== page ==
The crypto boom encouraged excess. “The approach was get rich quick, build it big, build it fast, use leverage. Do it now,” said Andrew Webber, founder and CEO at crypto mining service provider Digital Power Optimization.

Keep Reading Show less
Tomio Geron

Tomio Geron ( @tomiogeron) is a San Francisco-based reporter covering fintech. He was previously a reporter and editor at The Wall Street Journal, covering venture capital and startups. Before that, he worked as a staff writer at Forbes, covering social media and venture capital, and also edited the Midas List of top tech investors. He has also worked at newspapers covering crime, courts, health and other topics. He can be reached at tgeron@protocol.com or tgeron@protonmail.com.

Every day, millions of us press the “order” button on our favorite coffee store's mobile application: Our chosen brew will be on the counter when we arrive. It’s a personalized, seamless experience that we have all come to expect. What we don’t know is what’s happening behind the scenes. The mobile application is sourcing data from a database that stores information about each customer and what their favorite coffee drinks are. It is also leveraging event-streaming data in real time to ensure the ingredients for your personal coffee are in supply at your local store.

Applications like this power our daily lives, and if they can’t access massive amounts of data stored in a database as well as stream data “in motion” instantaneously, you — and millions of customers — won’t have these in-the-moment experiences.

Keep Reading Show less
Jennifer Goforth Gregory
Jennifer Goforth Gregory has worked in the B2B technology industry for over 20 years. As a freelance writer she writes for top technology brands, including IBM, HPE, Adobe, AT&T, Verizon, Epson, Oracle, Intel and Square. She specializes in a wide range of technology, such as AI, IoT, cloud, cybersecurity, and CX. Jennifer also wrote a bestselling book The Freelance Content Marketing Writer to help other writers launch a high earning freelance business.
Policy

How lax social media policies help fuel a prescription drug boom

Prescription drug ads are all over TikTok, Facebook and Instagram. As the potential harms become clear, why haven’t the companies updated their advertising policies?

Even as providers like Cerebral draw federal attention, Meta’s and TikTok’s advertising policies still allow telehealth providers to turbocharge their marketing efforts.

Illustration: Overearth/iStock/Getty Images Plus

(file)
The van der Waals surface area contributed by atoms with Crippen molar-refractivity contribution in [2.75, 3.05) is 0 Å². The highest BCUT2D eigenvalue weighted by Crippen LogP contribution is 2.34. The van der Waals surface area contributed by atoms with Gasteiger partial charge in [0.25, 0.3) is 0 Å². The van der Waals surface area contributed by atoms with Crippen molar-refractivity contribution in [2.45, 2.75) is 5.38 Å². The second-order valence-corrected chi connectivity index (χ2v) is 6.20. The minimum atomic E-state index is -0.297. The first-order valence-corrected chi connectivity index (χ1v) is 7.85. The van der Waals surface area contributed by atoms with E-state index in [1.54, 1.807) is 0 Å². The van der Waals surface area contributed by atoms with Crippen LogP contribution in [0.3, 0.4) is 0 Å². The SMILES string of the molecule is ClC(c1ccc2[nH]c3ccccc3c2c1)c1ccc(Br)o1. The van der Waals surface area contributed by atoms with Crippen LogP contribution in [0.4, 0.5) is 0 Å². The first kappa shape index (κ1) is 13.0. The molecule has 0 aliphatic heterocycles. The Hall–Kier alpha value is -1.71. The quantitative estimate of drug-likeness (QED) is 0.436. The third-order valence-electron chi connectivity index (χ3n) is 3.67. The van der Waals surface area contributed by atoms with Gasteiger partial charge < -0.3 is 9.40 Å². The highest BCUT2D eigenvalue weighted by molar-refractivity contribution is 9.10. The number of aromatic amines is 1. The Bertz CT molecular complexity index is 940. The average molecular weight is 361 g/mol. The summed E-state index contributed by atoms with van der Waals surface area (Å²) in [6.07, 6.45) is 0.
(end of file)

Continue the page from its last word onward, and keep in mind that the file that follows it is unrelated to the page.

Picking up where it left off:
In the United States, prescription drug advertisements are as commonplace as drive-thru lanes and Pete Davidson relationship updates. We’re told every day — often multiple times a day — to ask our doctor if some new medication is right for us. Saturday Night Live has for decades parodied the breathless parade of side effect warnings tacked onto drug commercials. Here in New York, even our subway swipes are subsidized by advertisements that deliver the good news: We can last longer in bed and keep our hair, if only we turn to the latest VC-backed telehealth service.

The U.S. is almost alone in embracing direct-to-consumer prescription drug advertisements. Nations as disparate as Saudi Arabia, France and China all find common ground in banning such ads. In fact, of all developed nations, only New Zealand joins the U.S. in giving pharmaceutical companies a direct line to consumers.

Keep Reading Show less
Hirsh Chitkara

Hirsh Chitkara ( @HirshChitkara) is a reporter at Protocol focused on the intersection of politics, technology and society. Before joining Protocol, he helped write a daily newsletter at Insider that covered all things Big Tech. He's based in New York and can be reached at hchitkara@protocol.com.

Entertainment

Niantic’s future hinges on mapping the metaverse

The maker of Pokémon Go is hoping the metaverse will deliver its next big break.

Niantic's new standalone messaging and social app, Campfire, is a way to get players organizing and meeting up in the real world. It launches today for select Pokémon Go players.

Image: Niantic

Pokémon Go sent Niantic to the moon. But now the San Francisco-based augmented reality developer has returned to earth, and it’s been trying to chart its way back to the stars ever since. The company yesterday announced layoffs of about 8% of its workforce (about 85 to 90 people) and canceled four projects, Bloomberg reported, signaling another disappointment for the studio that still generates about $1 billion in revenue per year from Pokémon Go.

Finding its next big hit has been Niantic’s priority for years, and the company has been coming up short. For much of the past year or so, Niantic has turned its attention to the metaverse, with hopes that its location-based mobile games, AR tech and company philosophy around fostering physical connection and outdoor exploration can help it build what it now calls the “real world metaverse.”

Keep Reading Show less
Nick Statt

Nick Statt is Protocol's video game reporter. Prior to joining Protocol, he was news editor at The Verge covering the gaming industry, mobile apps and antitrust out of San Francisco, in addition to managing coverage of Silicon Valley tech giants and startups. He now resides in Rochester, New York, home of the garbage plate and, completely coincidentally, the World Video Game Hall of Fame. He can be reached at nstatt@protocol.com.

Climate

Supreme Court takes a sledgehammer to greenhouse gas regulations

The court ruled 6-3 that the EPA cannot use the Clean Air Act to regulate power plant greenhouse gas emissions. That leaves a patchwork of policies from states, utilities and, increasingly, tech companies to pick up the slack.

The Supreme Court struck a major blow to the federal government's ability to regulate greenhouse gases.

Eric Lee/Bloomberg via Getty Images

Striking down the right to abortion may be the Supreme Court's highest-profile decision this term. But on Thursday, the court handed down an equally massive verdict on the federal government's ability to regulate greenhouse gas emissions. In the case of West Virginia v. EPA, the court decided that the agency has no ability to regulate greenhouse gas pollution under the Clean Air Act. Weakening the federal government's powers leaves a patchwork of states, utilities and, increasingly, tech companies to pick up the slack in reducing carbon pollution.

Keep Reading Show less
Brian Kahn

Brian ( @blkahn) is Protocol's climate editor. Previously, he was the managing editor and founding senior writer at Earther, Gizmodo's climate site, where he covered everything from the weather to Big Oil's influence on politics. He also reported for Climate Central and the Wall Street Journal. In the even more distant past, he led sleigh rides to visit a herd of 7,000 elk and boat tours on the deepest lake in the U.S.

Latest Stories
Bulletins